From the fishing village to the maritime port townThe town history of Kappeln
The town history of the harbour city of Kappeln
How a fishing village grew to a maritime port town
Kappeln is a town with a great history. This place on the northern shore was first mentioned in 1357. Old certificates give evidence that Kappeln in its early stage was settled with the erection of a chapple at the most narrow part of the Schlei. Most likely that's where Kappeln got its name: Capellen (chapples), which was later renamed to Kappeln. It is assumed that seafaring men built Kappeln's landmark – the Saint Nikolai Church – in the late 12th century as a token of their gratitude for crossing the Baltic Sea unharmed heading further to Hedeby.
The most important source of income was fishing which has fed Kappeln's population for centuries. To this day, the historic fish weir is still worth a visit. Built in the 15th century, it's the last of its kind and still in use.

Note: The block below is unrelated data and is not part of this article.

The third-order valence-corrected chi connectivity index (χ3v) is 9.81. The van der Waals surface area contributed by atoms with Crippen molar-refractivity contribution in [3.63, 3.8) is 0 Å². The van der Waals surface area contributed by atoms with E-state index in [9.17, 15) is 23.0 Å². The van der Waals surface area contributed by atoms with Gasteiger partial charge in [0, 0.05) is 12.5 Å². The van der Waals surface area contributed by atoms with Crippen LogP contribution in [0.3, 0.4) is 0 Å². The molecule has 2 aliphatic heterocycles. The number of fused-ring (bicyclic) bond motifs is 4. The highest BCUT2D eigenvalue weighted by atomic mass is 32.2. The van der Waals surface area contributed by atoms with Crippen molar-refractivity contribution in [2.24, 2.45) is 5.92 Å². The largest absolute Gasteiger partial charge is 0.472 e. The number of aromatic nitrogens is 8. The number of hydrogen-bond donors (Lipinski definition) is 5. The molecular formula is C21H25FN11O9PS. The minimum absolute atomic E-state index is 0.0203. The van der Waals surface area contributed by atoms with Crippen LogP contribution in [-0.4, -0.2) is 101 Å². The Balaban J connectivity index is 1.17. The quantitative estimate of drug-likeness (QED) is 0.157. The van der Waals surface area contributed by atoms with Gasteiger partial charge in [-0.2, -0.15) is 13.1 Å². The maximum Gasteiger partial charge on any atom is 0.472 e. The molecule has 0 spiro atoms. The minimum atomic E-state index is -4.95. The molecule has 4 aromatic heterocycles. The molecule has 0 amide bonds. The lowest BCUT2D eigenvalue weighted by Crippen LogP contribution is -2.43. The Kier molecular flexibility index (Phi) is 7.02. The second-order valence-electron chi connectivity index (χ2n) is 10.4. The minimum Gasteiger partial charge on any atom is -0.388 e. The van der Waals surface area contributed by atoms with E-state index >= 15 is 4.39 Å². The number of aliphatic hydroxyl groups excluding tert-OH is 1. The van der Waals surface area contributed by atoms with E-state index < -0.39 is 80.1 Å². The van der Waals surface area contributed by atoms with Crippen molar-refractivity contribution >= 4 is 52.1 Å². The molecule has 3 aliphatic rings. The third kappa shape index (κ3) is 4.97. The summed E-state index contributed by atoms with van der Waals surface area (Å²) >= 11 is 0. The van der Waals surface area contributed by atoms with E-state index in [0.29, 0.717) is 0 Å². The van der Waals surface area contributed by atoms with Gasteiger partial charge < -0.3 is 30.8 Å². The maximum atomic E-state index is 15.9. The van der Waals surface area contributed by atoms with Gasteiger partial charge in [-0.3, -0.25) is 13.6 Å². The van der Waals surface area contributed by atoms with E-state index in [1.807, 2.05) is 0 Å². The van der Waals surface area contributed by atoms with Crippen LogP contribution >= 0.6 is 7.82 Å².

Kappeln has not always been just a port town but also a bridge connecting the areas Angeln in the north with the Schwansen peninsula in the south. Sailing ships were used as freight carriers across the Baltic Sea back then dominating the town's skyline. In the middle of the 19th century, the era of sailing vessels drew to a close. In 1845, the first steamship was introduced operating between Kappeln and Schleswig.
The operation of the commuter ferry between Angeln and Schwansen came to an end in 1867 and a pontoon bridge took over this service. On 1 September 1867, the Prussian constitution was introduced, and Kappeln was granted municipal law in 1870. After 60 years in service, the pontoon bridge was replaced with a swing bridge which again was replaced with today's flap bridge, installed in 2002. Locals know that the bridge opens at every quarter to an hour so that sailing ships, passenger ships and other vehicles with a keel underneath can pass.